“[The Tea Party] is the Taliban wing of American politics and we all ought to be a little worried about them.”
When asked if he thought that his comments were “a little harsh,” Bond quipped, “The truth hurts.”
Watch Bond’s comments here:
On one end, I actually agree with Bond’s assessment that the Tea Party represents an extremity in American politics. Though not all members of the fold may be racists, the movement itself has exploited White resentment toward the nation’s first Black president in order to move its agenda forward. Moreover, it’s been widely reported that many of these groups are funded by corporatists looking to move their agendas forward in the guise of a grassroots movement.
The Tea Party’s vitriol and methodology do not mirror that of the NAACP and their criticism of President Obama is far more hostile than anything the NAACP has said of President Bush in the past.
In addition, many Tea Party groups play in to libertarian ideology — some of which includes the abolishment of the IRS — from the likes of the Koch brothers. It’s not a surprise that a few in the IRS might see them as a threat, but that doesn’t make it okay.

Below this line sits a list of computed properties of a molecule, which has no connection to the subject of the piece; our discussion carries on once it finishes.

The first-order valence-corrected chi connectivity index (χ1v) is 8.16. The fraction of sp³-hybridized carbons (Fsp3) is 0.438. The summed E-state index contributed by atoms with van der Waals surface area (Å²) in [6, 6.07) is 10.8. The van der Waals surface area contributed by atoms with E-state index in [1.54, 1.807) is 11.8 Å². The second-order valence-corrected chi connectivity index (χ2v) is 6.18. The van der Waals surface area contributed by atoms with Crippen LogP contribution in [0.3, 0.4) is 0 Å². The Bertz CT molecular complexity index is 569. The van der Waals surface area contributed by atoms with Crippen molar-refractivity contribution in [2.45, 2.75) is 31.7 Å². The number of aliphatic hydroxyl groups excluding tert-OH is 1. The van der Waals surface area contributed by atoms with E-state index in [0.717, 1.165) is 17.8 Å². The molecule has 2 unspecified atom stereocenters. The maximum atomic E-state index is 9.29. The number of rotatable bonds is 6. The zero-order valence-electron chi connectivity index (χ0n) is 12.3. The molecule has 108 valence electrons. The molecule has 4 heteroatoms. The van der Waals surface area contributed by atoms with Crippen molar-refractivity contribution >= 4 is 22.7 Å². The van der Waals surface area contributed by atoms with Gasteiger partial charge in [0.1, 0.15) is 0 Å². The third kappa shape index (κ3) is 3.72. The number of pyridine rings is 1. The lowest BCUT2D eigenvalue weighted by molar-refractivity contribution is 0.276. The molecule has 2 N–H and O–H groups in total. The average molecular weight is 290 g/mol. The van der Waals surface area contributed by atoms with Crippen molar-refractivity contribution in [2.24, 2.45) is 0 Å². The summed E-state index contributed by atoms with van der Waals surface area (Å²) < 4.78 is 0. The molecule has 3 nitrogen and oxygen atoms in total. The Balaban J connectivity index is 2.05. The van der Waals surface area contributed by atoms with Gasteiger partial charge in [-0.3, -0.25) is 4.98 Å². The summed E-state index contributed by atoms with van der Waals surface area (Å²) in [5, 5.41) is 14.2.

That said, between the IRS targeting conservative groups for their political point of view as well as the Justice Department reportedly secretly collecting phone records from several Associated Press reporters last year, I’m weary of giving the government a free pass to two-step over the line when it comes to intrusion.
There is absolutely a valid reason for the IRS to review 501c organizations, but simply doing so if they have “tea party” and “patriot” in their names is profiling.
Even if some of those jackasses wouldn’t defend my right to live profile-free, I’m willing to defend theirs. So if you want to catch those who abuse their tax-exempt status, by all means do so…but fairly.
Michael Arceneaux is a Houston-bred, Howard-educated writer and blogger. You can read more of his work on his site, The Cynical Ones. Follow him on Twitter: @youngsinick